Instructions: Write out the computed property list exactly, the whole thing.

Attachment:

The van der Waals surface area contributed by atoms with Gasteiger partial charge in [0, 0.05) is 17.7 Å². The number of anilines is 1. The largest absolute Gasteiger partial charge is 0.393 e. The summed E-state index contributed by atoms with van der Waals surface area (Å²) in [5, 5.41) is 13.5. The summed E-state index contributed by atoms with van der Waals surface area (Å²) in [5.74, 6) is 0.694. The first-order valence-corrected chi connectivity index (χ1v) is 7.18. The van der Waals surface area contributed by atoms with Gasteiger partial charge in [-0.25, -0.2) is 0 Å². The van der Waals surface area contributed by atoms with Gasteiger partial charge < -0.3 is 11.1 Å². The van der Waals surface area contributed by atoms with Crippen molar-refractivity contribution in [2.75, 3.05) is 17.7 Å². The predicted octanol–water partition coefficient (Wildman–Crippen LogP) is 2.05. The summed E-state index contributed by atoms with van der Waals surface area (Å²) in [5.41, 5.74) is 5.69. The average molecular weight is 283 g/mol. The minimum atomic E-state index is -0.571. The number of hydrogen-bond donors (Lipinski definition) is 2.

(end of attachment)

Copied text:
The van der Waals surface area contributed by atoms with Gasteiger partial charge in [0, 0.05) is 17.7 Å². The number of anilines is 1. The largest absolute Gasteiger partial charge is 0.393 e. The summed E-state index contributed by atoms with van der Waals surface area (Å²) in [5, 5.41) is 13.5. The summed E-state index contributed by atoms with van der Waals surface area (Å²) in [5.74, 6) is 0.694. The first-order valence-corrected chi connectivity index (χ1v) is 7.18. The van der Waals surface area contributed by atoms with Gasteiger partial charge in [-0.25, -0.2) is 0 Å². The van der Waals surface area contributed by atoms with Gasteiger partial charge < -0.3 is 11.1 Å². The van der Waals surface area contributed by atoms with Crippen molar-refractivity contribution in [2.75, 3.05) is 17.7 Å². The predicted octanol–water partition coefficient (Wildman–Crippen LogP) is 2.05. The summed E-state index contributed by atoms with van der Waals surface area (Å²) in [5.41, 5.74) is 5.69. The average molecular weight is 283 g/mol. The minimum atomic E-state index is -0.571. The number of hydrogen-bond donors (Lipinski definition) is 2.